SAN DIEGO — A potential new drug might protect infants from whooping cough in their first few months of life, before they can be vaccinated, early research suggests.
In a new study, researchers gave this drug to baboons just after they were born, and found that the drug protected the animals when they were subsequently infected with the bacteria that cause whooping cough.
The study was presented here Thursday (Oct. 5) at an infectious disease conference called IDWeek 2017. [27 Devastating Infectious Diseases]
Human infants are most vulnerable to whooping cough during their first two months of life — when they are too young to get the whooping cough vaccine. (Babies' immune systems are not mature enough to respond to the whooping cough vaccine until they are 2 months old.) For this reason, women are advised to get the whooping cough vaccine, called Tdap, during pregnancy, so that they can pass protective antibodies to the fetus before birth, according to the Centers for Disease Control and Prevention (CDC).
But not all pregnant mothers get the whooping cough vaccine — among U.S. women who gave birth between fall 2015 and spring 2016, less than half (49 percent) received the recommended vaccine, according to the CDC.
"It's hard to get 100 percent of all mothers vaccinated," said Jennifer Maynard, an associate professor in the Department of Chemical Engineering at The University of Texas at Austin, and lead author of the new study.
A potential solution to this problem would be to give infants a drug as soon as they are born that would protect them against whooping cough.
Maynard and her colleagues investigated such a drug in their study. The drug contains an antibody — an immune system protein that binds to harmful pathogens to stop infection. In this case, the antibody, called hu1B7, binds to the toxin produced by whooping cough bacteria and renders the toxin harmless.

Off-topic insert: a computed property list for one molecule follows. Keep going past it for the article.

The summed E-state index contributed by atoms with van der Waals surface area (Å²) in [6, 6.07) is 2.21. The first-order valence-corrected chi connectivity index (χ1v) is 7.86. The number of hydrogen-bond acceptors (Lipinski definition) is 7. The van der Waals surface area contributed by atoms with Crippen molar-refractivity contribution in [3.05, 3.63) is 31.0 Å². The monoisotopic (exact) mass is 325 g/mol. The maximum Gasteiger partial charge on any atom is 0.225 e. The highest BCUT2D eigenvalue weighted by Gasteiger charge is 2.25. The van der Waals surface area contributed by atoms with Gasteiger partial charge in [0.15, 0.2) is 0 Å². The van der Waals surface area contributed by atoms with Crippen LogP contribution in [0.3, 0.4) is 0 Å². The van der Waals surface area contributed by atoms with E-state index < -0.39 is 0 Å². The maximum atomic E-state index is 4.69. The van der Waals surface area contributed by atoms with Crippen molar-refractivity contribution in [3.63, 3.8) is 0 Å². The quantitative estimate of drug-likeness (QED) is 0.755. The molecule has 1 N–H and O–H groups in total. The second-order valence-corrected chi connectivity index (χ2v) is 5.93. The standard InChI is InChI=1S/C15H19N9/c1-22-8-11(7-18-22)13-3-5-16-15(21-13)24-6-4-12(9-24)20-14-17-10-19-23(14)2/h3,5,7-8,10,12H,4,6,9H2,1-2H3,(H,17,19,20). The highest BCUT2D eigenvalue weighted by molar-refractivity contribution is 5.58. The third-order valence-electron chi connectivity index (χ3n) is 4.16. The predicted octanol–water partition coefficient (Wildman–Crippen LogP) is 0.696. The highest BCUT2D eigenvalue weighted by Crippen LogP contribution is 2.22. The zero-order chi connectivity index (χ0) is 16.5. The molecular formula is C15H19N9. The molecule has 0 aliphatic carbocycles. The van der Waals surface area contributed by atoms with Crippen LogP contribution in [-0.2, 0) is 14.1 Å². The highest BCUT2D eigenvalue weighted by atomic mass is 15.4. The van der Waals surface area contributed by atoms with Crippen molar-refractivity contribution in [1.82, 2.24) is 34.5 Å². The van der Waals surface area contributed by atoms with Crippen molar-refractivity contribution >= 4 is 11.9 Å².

"It's essentially giving you instant immunity, as if the baby has been fully vaccinated," Maynard told Live Science.
In the new study, the researchers gave hu1B7 to seven baboons a few days after they were born, and compared them with another seven baboons who did not receive hu1B7. When the animals were later infected with whooping cough bacteria, called Bordetella pertussis, all of the baboons that received hu1B7 appeared normal, and didn't develop any symptoms of whooping cough. In contrast, the baboons that did not receive hu1B7 got sick, and four had to be euthanized, Maynard said.
The study was funded in part by Synthetic Biologics, a biotechnology company that is developing the drug with hu1B7. The study was also funded by The Bill & Melinda Gates Foundation and the U.S. National Institutes of Health.
Unlike a vaccine, hu1B7 antibodies don't provide long-term protection — the antibodies are degraded and cleared from the body after a limited amount of time, Maynard said. The hu1B7 drug has a "half life" of about 25 days in people, meaning that about half of the drug is cleared from the body in that time. But Maynard and colleagues have engineered a slightly different version of hu1B7 that doesn't degrade as quickly. Based on their animal studies, the researchers hypothesize that this altered version of hu1B7 would have a half life in people of 80 to 100 days.
If this turns out to be true, "then you could give one dose and it could really protect [infants] for that whole period during which babies are most susceptible," Maynard said.
The next step is to conduct a trial in humans to see if the findings from the animal studies hold true in people. Synthetic Biologics has an "orphan drug" designation for its drug, which allows the company to move forward more quickly with a human trial, Maynard said.
An earlier study by Synthetic Biologics also found that hu1B7, combined with a second antibody called hu11E6, was effective at treating Bordetella pertussis infection in baboons. The company is considering the possibility of testing the drug for prevention or treatment of whooping cough.
Original article on Live Science
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Rachael is a Live Science contributor, and was a former channel editor and senior writer for Live Science between 2010 and 2022. She has a master's degree in journalism from New York University's Science, Health and Environmental Reporting Program. She also holds a B.S. in molecular biology and an M.S. in biology from the University of California, San Diego. Her work has appeared in Scienceline, The Washington Post and Scientific American.